I received a “Dear Abby” in the mail yesterday; it was from me. I had written it on the last day of a yoga retreat I attended with my mother, just five weeks ago, and, like many things I do, I had forgotten about it. As I started reading, however, the feelings I had when I wrote the letter came back to me.
It was the end of a five-day respite from society, a break from my friends and family asking me, “So you’re done with grad school – what next?!” Prior to coming on the retreat, I had decided to move across the country to Portland, OR – big news, considering I had never lived more than an hour outside of Rochester, NY. I had thought this decision was momentous enough, but apparently everyone I spoke with wanted to know more: What would I do there? What if I didn’t get a job? How was I going to get to Portland? Was I sure I wanted to sell my car and most of my belongings? While I had once felt confident in my decision to move, these questions left me shaken. Perhaps I had not thought everything through; perhaps this was one of those ideas that sounded romantic and wonderful in theory, but in reality would leave me feeling foolish and desolate. But throughout the retreat, and especially as I wrote myself this letter, I calmed back down. Was every detail worked out? No. Was I sure that moving felt right? Absolutely.
To a degree, I wrote to myself, I revel in being unsettled – it gives me energy, keeps my looking forward, keeps me from falling asleep (literally and figuratively). But maybe, even in that unsettled state, I can find sure footing, and remember how soothing it can be to stand on the edge, water lapping at my ankles.
Three weeks into my Portland adventure, I have begun to find my footing. I am still what you might call “unsettled” – I spend the majority of my days job-searching, writing and rewriting cover letters and resumes, and asking myself what I want to do with my life. I have applied for Language Arts and Special Education jobs, jobs teaching yoga, am about to apply to AmeriCorps (again), and am considering applying for service jobs. I ask myself each day what my goal is: Do I want to work steadily toward my dream job now (owning and operating a yoga studio that caters to adults, kids, families, and athletes)? Or do I want to secure a steady, full-time income with benefits (through anything but self-employment)? Depending on my mood, my answer varies. And after reading my Dear Abby letter, I think this uncertainty is okay. I may not be settled, but at least I am not stagnant.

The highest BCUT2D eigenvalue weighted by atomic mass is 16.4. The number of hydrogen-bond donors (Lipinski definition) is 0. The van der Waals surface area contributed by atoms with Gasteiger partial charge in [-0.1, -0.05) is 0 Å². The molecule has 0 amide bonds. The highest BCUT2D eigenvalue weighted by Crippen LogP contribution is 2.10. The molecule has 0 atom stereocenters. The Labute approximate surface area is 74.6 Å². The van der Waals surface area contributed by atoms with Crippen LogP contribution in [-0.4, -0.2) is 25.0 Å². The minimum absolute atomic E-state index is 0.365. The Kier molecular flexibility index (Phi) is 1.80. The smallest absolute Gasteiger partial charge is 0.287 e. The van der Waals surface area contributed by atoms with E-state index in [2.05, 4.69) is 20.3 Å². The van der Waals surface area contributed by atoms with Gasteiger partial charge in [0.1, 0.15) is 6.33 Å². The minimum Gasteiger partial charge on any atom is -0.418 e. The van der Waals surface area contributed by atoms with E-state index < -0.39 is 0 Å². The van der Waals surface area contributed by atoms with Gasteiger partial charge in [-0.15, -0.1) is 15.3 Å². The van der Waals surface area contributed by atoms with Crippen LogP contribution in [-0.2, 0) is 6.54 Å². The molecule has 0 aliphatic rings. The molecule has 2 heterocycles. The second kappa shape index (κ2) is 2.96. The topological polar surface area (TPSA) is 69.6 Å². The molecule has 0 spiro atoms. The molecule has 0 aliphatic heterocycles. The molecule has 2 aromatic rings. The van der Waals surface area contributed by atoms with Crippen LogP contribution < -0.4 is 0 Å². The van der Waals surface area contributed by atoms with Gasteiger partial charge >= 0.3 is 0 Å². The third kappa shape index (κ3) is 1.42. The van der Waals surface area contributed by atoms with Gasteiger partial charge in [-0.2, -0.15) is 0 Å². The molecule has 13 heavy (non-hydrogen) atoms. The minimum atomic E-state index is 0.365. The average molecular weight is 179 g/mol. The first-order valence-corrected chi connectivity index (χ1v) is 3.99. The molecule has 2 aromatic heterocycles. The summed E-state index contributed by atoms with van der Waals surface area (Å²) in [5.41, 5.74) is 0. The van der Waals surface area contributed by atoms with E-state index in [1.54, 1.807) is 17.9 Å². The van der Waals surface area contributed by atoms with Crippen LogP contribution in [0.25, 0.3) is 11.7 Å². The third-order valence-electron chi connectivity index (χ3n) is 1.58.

Psychologist Barry Schwartz discusses the idea of “The Paradox of Choice”: when we humans are faced with many options, rather than feel excited, liberated, and empowered, we often feel overwhelmed, paralyzed, and discontent. UrbanDictionary.com discusses a related phenomenon called “FoMo”: the Fear of Missing out, often exacerbated by seeing friends’ social media postings about what great lives they’re leading. And just last week The Telegraph took this concept further with the introduction of “MoMo”: the Mystery of Missing out – you know, when your friends don’t post their status every ten seconds and you’re forced to wonder if their lives are better than yours. With today’s barrage of choices and social media postings, it is easy to feel that we don’t have enough, that our lives aren’t exciting in comparison to someone else’s, that we should have chosen or acted differently. Rather than feel defeated by all this, however, perhaps we can feel exhilarated. The fact that there are so many jobs to have, goals to set, and people to meet is a beautiful thing, so why not take comfort in it? Complete stillness, like absolute zero, exists only in theory; it is the transitions, the restlessness, the uncertainty, that keep us moving.